More urgent, the National Commission on Air Quality, at the request of Congress, invited two dozen experts, including Henry Shaw himself, to a meeting in Florida to propose climate policy. It seemed that some kind of legislation to restrict carbon combustion was inevitable. The Charney report had confirmed the diagnosis of the problem — a problem that Exxon helped create. Now Exxon would help shape the solution. Petersburg, Fla, that locals called the Pink Palace. The hotel stood amid blooms of poisonwood and gumbo limbo on a narrow spit of porous limestone that rose no higher than five feet above the sea.
In its carnival of historical amnesia and childlike faith in the power of fantasy, the Pink Palace was a fine setting for the first rehearsal of a conversation that would be earnestly restaged, with little variation and increasing desperation, for the next 40 years. The Don CeSar hotel in the s.
From the Don CeSar. In the year and a half since he had read the coal report, Pomerance had attended countless conferences and briefings about the science of global warming. But until now, nobody had shown much interest in the only subject that he cared about, the only subject that mattered — how to prevent warming. In a sense, he had himself to thank: During the expansion of the Clean Air Act, he pushed for the creation of the National Commission on Air Quality, charged with ensuring that the goals of the act were being met.
One such goal was a stable global climate. The Charney report had made clear that goal was not being met, and now the commission wanted to hear proposals for legislation. It was a profound responsibility, and the two dozen experts invited to the Pink Palace — policy gurus, deep thinkers, an industry scientist and an environmental activist — had only three days to achieve it, but the utopian setting made everything seem possible.
The conference room looked better suited to hosting a wedding party than a bureaucratic meeting, its tall windows framing postcard views of the beach. The sands were blindingly white, the surf was idle, the air unseasonably hot and the dress code relaxed: Jorling acknowledged the vagueness of their mission. A failure to recommend policy, he said, would be the same as endorsing the present policy — which was no policy. This provoked huffy consternation. How much did we value the future?
We have less time than we realize, said an M. The attendees seemed to share a sincere interest in finding solutions. They agreed that some kind of international treaty would ultimately be needed to keep atmospheric carbon dioxide at a safe level. But nobody could agree on what that level was. If the United States stopped burning carbon that year, it would delay the arrival of the doubling threshold by only five years. If Western nations somehow managed to stabilize emissions, it would forestall the inevitable by only eight years.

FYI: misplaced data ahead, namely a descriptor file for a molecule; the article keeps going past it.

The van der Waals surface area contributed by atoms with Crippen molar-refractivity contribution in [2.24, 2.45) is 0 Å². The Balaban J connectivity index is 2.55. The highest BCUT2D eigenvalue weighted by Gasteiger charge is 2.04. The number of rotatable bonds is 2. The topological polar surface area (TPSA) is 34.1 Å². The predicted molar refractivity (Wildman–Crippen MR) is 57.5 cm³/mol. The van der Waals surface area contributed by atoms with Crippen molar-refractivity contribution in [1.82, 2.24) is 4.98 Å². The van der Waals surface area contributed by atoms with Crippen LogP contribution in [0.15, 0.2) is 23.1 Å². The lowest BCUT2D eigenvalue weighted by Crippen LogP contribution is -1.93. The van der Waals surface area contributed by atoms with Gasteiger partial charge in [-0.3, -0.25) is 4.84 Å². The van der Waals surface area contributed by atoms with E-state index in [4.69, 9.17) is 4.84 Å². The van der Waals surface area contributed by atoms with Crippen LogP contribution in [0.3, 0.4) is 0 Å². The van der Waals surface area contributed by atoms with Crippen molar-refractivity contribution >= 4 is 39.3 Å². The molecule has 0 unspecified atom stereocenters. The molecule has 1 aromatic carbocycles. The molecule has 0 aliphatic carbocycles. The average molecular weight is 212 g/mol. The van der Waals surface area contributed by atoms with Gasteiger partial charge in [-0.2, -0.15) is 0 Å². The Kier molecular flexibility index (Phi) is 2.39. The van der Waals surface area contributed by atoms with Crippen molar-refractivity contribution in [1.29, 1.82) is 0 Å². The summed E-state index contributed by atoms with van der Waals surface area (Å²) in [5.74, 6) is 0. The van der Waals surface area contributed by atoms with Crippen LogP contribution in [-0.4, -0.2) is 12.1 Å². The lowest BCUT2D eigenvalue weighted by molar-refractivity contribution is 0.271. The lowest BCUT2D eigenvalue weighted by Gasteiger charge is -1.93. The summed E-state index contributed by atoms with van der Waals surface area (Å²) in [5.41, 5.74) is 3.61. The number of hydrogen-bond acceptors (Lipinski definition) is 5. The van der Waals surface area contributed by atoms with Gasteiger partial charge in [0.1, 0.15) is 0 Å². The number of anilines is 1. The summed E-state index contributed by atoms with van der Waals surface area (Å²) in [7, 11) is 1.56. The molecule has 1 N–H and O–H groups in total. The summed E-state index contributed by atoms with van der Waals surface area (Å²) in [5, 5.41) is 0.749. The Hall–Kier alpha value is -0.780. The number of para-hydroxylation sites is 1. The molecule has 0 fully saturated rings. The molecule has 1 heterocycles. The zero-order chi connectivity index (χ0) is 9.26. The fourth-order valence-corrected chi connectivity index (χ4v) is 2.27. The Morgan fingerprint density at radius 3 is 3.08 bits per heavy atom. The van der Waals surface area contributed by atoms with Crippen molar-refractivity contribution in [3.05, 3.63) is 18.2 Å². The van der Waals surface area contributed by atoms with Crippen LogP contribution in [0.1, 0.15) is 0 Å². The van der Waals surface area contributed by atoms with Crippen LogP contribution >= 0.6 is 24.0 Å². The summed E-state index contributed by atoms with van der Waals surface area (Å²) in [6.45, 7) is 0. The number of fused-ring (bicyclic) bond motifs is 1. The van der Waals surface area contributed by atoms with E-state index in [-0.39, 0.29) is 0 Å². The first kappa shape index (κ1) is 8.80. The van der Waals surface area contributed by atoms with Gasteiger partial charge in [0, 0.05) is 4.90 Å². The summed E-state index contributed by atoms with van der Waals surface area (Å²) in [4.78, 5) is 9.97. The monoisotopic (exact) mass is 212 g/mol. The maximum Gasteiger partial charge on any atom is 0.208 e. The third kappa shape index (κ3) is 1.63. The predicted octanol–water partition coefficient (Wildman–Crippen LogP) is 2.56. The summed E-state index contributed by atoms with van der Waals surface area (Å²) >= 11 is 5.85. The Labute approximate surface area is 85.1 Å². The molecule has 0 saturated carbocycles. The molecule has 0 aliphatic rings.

The only way to avoid the worst was to stop burning coal. It is the political problem. Pomerance glanced out at the beach, where the occasional tourist dawdled in the surf. Beyond the conference room, few Americans realized that the planet would soon cease to resemble itself. What if the problem was that they were thinking of it as a problem? The talk of ending oil production stirred for the first time the gentleman from Exxon. We are going to have a very orderly transition from fossil fuels to renewable energy sources. But first — lunch. It was a bright day, low 80s, and the group voted to break for three hours to enjoy the Florida sun.
He had refrained from speaking, happy to let others lead the discussion, provided it moved in the right direction. But the high-minded talk had soon stalled into fecklessness and pusillanimity. He reflected that he was just about the only participant without an advanced degree. But few of these policy geniuses were showing much sense. They remained cool, detached — pragmatists overmatched by a problem that had no pragmatic resolution.
After lunch, Jorling tried to focus the conversation. What did they need to know in order to take action? Yet nobody could agree what to do. Reading the indecision in the room, Jorling reversed himself and wondered if it might be best to avoid proposing any specific policy. Pomerance begged Jorling to reconsider.
The commission had asked for hard proposals. But why stop there? Why not propose a new national energy plan? Scoville pointed out that the United States was responsible for the largest share of global carbon emissions. But not for long. This was received by the room like a belch. Did the science really support such an extreme measure?
The Charney report did exactly that, Pomerance said. He was beginning to lose his patience, his civility, his stamina. But I would like to have a shot at avoiding it. Most everybody else seemed content to sit around. Some of the attendees confused uncertainty around the margins of the issue whether warming would be three or four degrees Celsius in 50 or 75 years for uncertainty about the severity of the problem. As Gordon MacDonald liked to say, carbon dioxide in the atmosphere would rise; the only question was when. The lag between the emission of a gas and the warming it produced could be several decades.